At the age of 18, Hume made a philosophical discovery that opened ‘a new scene of thought’ for him. Such was the influence of the thought over him that he gave up everything, to pursue it. Though no one actually knows what the new scene of thought was, many have interpreted their own variations.
Inspired by the new thought, Hume spent more than 10 years reading and writing on the subject. He reached a stage wherein he was on the verge of mental breakdown. Just as when he decided to come out of his shell and have an active social, Hume was afflicted with a ravenous appetite and palpitations of the heart. It took him some time to become sturdy and robust.
Despite having a noble background, Hume had very limited means for livelihood and no formal education as well. As such, he set forth to Bristol wherein he apprenticed as an assistant to a rich merchant.Hume’s apprenticeship did not last long as he soon retired to La Fleche in Anjou, France
After about four years in France, Hume came up with his first work, ‘A Treatise of Human Nature’, subtitled ‘Being an Attempt to Introduce the Experimental Method of Reasoning into Moral Subjects’ in 1738. The treatise was Hume’s attempt to formulate a full-fledged philosophical system.
The book, ‘Treatise’ was divided into three sub-parts while the book, ‘Of the Understanding’ discussed the origin of ideas of space, time, knowledge, probability, book II ‘Of the Passions’, described elaborate psychological machinery to explain the affective, or emotional order in humans. Book III, ‘On Morals’ characterized the moral goodness in terms of feelings of approval or disapproval that people have when they consider human behaviour in the light of agreeable or disagreeable consequences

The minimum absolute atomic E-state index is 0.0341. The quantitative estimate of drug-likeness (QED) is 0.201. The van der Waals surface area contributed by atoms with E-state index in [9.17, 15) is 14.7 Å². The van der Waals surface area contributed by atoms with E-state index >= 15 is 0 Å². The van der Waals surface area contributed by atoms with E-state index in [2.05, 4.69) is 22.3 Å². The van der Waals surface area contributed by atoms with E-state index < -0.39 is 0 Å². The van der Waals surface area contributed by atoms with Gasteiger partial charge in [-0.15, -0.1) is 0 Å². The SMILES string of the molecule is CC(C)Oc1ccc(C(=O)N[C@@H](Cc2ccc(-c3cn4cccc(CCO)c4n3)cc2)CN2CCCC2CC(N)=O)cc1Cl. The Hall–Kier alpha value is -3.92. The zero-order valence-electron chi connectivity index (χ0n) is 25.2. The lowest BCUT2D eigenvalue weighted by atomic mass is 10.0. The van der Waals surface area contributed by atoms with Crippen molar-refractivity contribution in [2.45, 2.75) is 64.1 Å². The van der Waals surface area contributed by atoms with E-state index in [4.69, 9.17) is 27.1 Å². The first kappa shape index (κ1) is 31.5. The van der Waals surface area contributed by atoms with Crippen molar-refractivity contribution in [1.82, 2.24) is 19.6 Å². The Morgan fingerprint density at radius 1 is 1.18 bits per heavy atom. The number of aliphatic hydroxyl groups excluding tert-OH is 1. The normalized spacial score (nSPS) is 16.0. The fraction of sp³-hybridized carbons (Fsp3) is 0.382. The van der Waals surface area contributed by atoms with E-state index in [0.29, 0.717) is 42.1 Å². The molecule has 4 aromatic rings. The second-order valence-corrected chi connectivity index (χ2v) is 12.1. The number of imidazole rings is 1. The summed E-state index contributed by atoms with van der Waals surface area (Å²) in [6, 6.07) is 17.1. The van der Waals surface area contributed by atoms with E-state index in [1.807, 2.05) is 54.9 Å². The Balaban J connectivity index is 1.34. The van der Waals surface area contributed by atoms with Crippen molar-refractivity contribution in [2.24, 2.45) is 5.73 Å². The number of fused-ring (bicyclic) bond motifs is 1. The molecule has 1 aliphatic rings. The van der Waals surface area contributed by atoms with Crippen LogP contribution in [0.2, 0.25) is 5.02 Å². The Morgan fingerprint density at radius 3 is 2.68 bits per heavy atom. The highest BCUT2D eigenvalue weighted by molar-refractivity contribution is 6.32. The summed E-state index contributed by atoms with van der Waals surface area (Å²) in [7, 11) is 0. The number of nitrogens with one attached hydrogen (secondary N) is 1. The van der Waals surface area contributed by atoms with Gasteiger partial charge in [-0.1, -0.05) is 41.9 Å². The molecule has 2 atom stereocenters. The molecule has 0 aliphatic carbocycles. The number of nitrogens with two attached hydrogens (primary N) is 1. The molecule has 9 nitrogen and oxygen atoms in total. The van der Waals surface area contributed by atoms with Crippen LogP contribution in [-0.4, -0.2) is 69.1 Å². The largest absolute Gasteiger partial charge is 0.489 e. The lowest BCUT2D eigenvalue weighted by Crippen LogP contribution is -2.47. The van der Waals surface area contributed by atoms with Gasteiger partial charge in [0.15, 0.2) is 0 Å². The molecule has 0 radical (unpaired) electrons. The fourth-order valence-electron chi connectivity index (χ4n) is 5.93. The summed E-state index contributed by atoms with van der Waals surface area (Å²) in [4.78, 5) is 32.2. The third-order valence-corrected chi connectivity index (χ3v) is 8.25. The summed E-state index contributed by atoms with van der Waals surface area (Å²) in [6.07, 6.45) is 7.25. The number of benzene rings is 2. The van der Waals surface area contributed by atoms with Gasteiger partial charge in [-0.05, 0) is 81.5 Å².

‘Treatise’ was by large Hume’s most ambitious work. He had great expectations from the book, which however turned otherwise with its failure, as it did not excite even a murmur. Although today considered one of the most important books on Western philosophy, ‘Treatise’ then was waived off as abstract and unintelligible by the critics.
Hume had exhausted his savings while writing the Treatise in France and had yet again become a man with limited means. However, he did not let his financial status or poor reception come in way of his future study and works. He soon studied with double the vigour and came up with a pamphlet, ‘An Abstract of the Book’. It was a document that contained summary of the main doctrines of the Treatise.
In 1744, Hume published, ‘Essays Moral and Political’. The book was well received and a later edition of the book titled, ‘Essays Moral Political and Literary’ was also published. Following his book, Hume applied for the Chair of Pneumatics and Moral Philosophy at the University of Edinburgh. His application was however rejected as he was an atheist.
For the next few years, Hume wandered aimlessly. For a year, he served as a tutor to Marquis of Annandale. He spent few months as secretary to Gen. James St. Clair, wandered in London and at Ninewells for some time and later returned to spend a couple of months with General St. Clair on an embassy to the courts of Vienna and Turin.